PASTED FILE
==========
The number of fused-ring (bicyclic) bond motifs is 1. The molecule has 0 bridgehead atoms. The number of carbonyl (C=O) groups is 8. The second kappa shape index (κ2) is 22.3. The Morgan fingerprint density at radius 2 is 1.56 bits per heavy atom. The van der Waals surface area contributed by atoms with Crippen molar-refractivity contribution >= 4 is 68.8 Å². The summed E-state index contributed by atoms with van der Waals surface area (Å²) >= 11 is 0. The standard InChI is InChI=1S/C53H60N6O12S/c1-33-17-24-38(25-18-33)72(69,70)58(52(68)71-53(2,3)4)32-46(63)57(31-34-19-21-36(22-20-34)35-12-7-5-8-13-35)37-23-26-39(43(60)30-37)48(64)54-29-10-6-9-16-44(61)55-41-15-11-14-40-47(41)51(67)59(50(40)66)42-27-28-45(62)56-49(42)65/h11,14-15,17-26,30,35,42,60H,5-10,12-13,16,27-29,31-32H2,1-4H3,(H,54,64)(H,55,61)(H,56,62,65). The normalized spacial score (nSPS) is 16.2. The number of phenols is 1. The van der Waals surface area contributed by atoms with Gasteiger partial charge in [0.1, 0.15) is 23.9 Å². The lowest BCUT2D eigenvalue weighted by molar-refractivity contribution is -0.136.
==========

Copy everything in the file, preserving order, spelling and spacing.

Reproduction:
The number of fused-ring (bicyclic) bond motifs is 1. The molecule has 0 bridgehead atoms. The number of carbonyl (C=O) groups is 8. The second kappa shape index (κ2) is 22.3. The Morgan fingerprint density at radius 2 is 1.56 bits per heavy atom. The van der Waals surface area contributed by atoms with Crippen molar-refractivity contribution >= 4 is 68.8 Å². The summed E-state index contributed by atoms with van der Waals surface area (Å²) >= 11 is 0. The standard InChI is InChI=1S/C53H60N6O12S/c1-33-17-24-38(25-18-33)72(69,70)58(52(68)71-53(2,3)4)32-46(63)57(31-34-19-21-36(22-20-34)35-12-7-5-8-13-35)37-23-26-39(43(60)30-37)48(64)54-29-10-6-9-16-44(61)55-41-15-11-14-40-47(41)51(67)59(50(40)66)42-27-28-45(62)56-49(42)65/h11,14-15,17-26,30,35,42,60H,5-10,12-13,16,27-29,31-32H2,1-4H3,(H,54,64)(H,55,61)(H,56,62,65). The normalized spacial score (nSPS) is 16.2. The number of phenols is 1. The van der Waals surface area contributed by atoms with Gasteiger partial charge in [0.1, 0.15) is 23.9 Å². The lowest BCUT2D eigenvalue weighted by molar-refractivity contribution is -0.136.